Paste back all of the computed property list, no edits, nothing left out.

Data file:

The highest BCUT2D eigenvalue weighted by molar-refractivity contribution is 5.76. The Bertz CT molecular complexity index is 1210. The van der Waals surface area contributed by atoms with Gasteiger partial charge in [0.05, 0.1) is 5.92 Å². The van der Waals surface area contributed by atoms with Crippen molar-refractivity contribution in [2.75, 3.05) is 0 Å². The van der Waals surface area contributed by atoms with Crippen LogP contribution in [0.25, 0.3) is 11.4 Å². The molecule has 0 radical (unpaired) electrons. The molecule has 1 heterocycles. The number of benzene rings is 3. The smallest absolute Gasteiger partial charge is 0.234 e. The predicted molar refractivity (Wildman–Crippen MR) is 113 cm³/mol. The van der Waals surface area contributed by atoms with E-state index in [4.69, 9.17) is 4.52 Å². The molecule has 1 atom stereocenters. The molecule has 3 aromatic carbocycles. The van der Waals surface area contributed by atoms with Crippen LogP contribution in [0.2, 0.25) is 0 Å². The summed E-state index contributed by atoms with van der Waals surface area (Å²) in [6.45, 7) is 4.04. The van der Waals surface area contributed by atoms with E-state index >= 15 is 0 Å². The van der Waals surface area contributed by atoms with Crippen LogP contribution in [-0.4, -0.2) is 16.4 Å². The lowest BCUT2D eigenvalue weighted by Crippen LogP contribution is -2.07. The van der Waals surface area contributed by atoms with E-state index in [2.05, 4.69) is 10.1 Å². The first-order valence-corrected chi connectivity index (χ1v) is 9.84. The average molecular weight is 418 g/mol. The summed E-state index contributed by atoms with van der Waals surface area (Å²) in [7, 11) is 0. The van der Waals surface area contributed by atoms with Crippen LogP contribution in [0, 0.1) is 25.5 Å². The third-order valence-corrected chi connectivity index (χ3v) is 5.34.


The highest BCUT2D eigenvalue weighted by molar-refractivity contribution is 5.76. The Bertz CT molecular complexity index is 1210. The van der Waals surface area contributed by atoms with Gasteiger partial charge in [0.05, 0.1) is 5.92 Å². The van der Waals surface area contributed by atoms with Crippen molar-refractivity contribution in [2.75, 3.05) is 0 Å². The van der Waals surface area contributed by atoms with Crippen LogP contribution in [0.25, 0.3) is 11.4 Å². The molecule has 0 radical (unpaired) electrons. The molecule has 1 heterocycles. The number of benzene rings is 3. The smallest absolute Gasteiger partial charge is 0.234 e. The predicted molar refractivity (Wildman–Crippen MR) is 113 cm³/mol. The van der Waals surface area contributed by atoms with E-state index in [4.69, 9.17) is 4.52 Å². The molecule has 1 atom stereocenters. The molecule has 3 aromatic carbocycles. The van der Waals surface area contributed by atoms with Crippen LogP contribution in [0.2, 0.25) is 0 Å². The summed E-state index contributed by atoms with van der Waals surface area (Å²) in [6.45, 7) is 4.04. The van der Waals surface area contributed by atoms with E-state index >= 15 is 0 Å². The van der Waals surface area contributed by atoms with Crippen LogP contribution in [-0.4, -0.2) is 16.4 Å². The lowest BCUT2D eigenvalue weighted by Crippen LogP contribution is -2.07. The van der Waals surface area contributed by atoms with E-state index in [2.05, 4.69) is 10.1 Å². The first-order valence-corrected chi connectivity index (χ1v) is 9.84. The average molecular weight is 418 g/mol. The summed E-state index contributed by atoms with van der Waals surface area (Å²) in [7, 11) is 0. The van der Waals surface area contributed by atoms with Crippen LogP contribution in [0, 0.1) is 25.5 Å². The third-order valence-corrected chi connectivity index (χ3v) is 5.34.